The parts to make a loupe will cost about $15.
The parts to make a loupe will cost under $15.

Continue reading “DIY – build a loupe”

Blur + Detail = Action! (Part 1)

Kenny Roberts maneuvers his Yamaha cafe racer through a turn at Laguna Seca Raceway; July 1975
Kenny Roberts maneuvers his Yamaha cafe racer through a turn at Laguna Seca Raceway; July 1975

01-08-2010

I have always enjoyed action and sports photography. In fact, it was my love of motorcycle racing that led to my love of photography. As a young adult, I spent countless hours tromping around the Laguna Seca Raceway, loaded down with camera gear, in pursuit of the ultimate racing photographs. Riders, like Kenny Roberts above, would race their motorcycles at lightning speed, challenging the expertise and fast reflexes of both themselves and sports photographers.

Action photography offers some special challenges. First of all, when dealing with high-speed action, it is important to capture enough frozen detail to give the viewer a “picture” of what is happening. Still photographs can disclose plenty of information not discernible to the naked eye. Check out the long-jumper below, frozen at the peak of her jump.

Fast shutter speeds freeze action, giving the viewer details about the movement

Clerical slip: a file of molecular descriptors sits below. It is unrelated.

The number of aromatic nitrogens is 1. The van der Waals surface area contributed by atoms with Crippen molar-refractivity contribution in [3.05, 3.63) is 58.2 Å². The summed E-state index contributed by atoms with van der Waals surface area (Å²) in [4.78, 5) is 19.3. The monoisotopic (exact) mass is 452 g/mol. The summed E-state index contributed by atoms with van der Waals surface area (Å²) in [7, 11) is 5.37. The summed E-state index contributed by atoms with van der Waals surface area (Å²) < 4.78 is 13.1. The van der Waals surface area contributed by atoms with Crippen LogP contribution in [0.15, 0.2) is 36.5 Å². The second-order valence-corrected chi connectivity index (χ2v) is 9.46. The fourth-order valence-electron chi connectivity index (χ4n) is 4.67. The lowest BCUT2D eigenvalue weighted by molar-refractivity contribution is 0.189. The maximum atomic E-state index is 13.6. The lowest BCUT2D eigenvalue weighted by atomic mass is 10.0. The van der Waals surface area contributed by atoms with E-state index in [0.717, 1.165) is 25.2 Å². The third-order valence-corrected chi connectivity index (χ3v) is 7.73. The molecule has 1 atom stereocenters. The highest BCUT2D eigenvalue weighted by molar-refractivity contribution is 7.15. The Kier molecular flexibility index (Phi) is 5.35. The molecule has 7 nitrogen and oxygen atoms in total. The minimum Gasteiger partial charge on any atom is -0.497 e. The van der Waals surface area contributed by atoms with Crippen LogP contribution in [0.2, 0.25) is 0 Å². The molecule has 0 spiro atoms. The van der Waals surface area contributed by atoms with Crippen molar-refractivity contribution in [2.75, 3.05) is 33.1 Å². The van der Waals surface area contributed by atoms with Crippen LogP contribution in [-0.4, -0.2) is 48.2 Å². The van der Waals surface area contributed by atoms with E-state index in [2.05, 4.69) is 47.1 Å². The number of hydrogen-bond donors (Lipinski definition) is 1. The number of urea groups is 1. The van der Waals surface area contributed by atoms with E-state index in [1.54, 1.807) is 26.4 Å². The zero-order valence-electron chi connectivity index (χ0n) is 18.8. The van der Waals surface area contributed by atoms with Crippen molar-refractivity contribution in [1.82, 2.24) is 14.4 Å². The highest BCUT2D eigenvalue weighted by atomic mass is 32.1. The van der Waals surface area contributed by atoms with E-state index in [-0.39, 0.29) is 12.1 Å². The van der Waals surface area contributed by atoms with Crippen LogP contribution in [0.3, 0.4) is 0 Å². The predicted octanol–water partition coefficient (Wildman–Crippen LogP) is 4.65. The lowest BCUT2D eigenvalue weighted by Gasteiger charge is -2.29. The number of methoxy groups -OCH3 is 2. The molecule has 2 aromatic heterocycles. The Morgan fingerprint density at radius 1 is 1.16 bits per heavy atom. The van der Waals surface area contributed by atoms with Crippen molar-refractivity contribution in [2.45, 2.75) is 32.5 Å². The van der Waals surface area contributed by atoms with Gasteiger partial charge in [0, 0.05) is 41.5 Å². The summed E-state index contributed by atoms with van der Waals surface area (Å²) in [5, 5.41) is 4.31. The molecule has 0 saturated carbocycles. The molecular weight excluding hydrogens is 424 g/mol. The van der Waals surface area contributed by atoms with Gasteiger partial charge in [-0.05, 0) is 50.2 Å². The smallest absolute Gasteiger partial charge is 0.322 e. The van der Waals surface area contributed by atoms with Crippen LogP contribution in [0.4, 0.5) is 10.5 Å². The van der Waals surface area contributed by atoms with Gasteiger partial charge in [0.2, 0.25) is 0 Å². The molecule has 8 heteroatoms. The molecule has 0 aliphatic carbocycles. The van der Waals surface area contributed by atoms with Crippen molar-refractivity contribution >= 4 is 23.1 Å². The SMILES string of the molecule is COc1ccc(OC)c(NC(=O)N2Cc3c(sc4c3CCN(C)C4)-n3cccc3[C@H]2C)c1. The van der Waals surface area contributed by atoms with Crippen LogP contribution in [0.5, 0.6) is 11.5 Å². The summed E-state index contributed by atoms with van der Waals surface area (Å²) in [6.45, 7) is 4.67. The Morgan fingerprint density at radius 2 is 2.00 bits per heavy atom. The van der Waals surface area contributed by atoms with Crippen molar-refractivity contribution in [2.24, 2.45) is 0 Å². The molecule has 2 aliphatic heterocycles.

Fast shutter speeds freeze action, giving the viewer details about the movement

Her facial expression and outstretched arms are captured in great detail, this is something that you may not otherwise be able to see during the jump.

Continue reading “Blur + Detail = Action! (Part 1)”

The Eyes Have It

pepper_eyes

11-21-2009

I hardly ever set my camera on any of the in-camera settings, such as black & white, or vivid, or sepia. I always prefer to do image-tweaking in post-production for two reasons: my computer has much more finesse than the in-camera processor, and I prefer to have the choice of using the original in color. Having said that, I was experimenting tonight with the black & white setting on my Canon XTi, perhaps for the first time.